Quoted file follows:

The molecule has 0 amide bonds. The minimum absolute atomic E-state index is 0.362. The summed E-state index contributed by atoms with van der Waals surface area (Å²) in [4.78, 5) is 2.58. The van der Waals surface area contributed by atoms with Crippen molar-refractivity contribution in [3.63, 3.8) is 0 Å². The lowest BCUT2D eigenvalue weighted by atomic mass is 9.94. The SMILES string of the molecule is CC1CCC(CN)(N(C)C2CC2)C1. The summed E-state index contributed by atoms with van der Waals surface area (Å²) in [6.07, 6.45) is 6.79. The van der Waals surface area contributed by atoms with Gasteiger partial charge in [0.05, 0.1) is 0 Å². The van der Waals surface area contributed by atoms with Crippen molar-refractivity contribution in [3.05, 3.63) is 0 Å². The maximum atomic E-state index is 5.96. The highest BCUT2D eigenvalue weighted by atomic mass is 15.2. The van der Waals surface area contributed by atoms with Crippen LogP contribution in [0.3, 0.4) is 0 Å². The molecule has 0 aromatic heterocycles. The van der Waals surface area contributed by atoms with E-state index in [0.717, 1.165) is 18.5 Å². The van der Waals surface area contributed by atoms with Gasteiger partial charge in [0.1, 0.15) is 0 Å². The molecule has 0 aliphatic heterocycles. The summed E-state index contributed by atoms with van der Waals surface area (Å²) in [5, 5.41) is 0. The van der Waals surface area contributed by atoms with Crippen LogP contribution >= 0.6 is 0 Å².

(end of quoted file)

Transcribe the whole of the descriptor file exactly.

The molecule has 0 amide bonds. The minimum absolute atomic E-state index is 0.362. The summed E-state index contributed by atoms with van der Waals surface area (Å²) in [4.78, 5) is 2.58. The van der Waals surface area contributed by atoms with Crippen molar-refractivity contribution in [3.63, 3.8) is 0 Å². The lowest BCUT2D eigenvalue weighted by atomic mass is 9.94. The SMILES string of the molecule is CC1CCC(CN)(N(C)C2CC2)C1. The summed E-state index contributed by atoms with van der Waals surface area (Å²) in [6.07, 6.45) is 6.79. The van der Waals surface area contributed by atoms with Gasteiger partial charge in [0.05, 0.1) is 0 Å². The van der Waals surface area contributed by atoms with Crippen molar-refractivity contribution in [3.05, 3.63) is 0 Å². The maximum atomic E-state index is 5.96. The highest BCUT2D eigenvalue weighted by atomic mass is 15.2. The van der Waals surface area contributed by atoms with Crippen LogP contribution in [0.3, 0.4) is 0 Å². The molecule has 0 aromatic heterocycles. The van der Waals surface area contributed by atoms with E-state index in [0.717, 1.165) is 18.5 Å². The van der Waals surface area contributed by atoms with Gasteiger partial charge in [0.1, 0.15) is 0 Å². The molecule has 0 aliphatic heterocycles. The summed E-state index contributed by atoms with van der Waals surface area (Å²) in [5, 5.41) is 0. The van der Waals surface area contributed by atoms with Crippen LogP contribution >= 0.6 is 0 Å².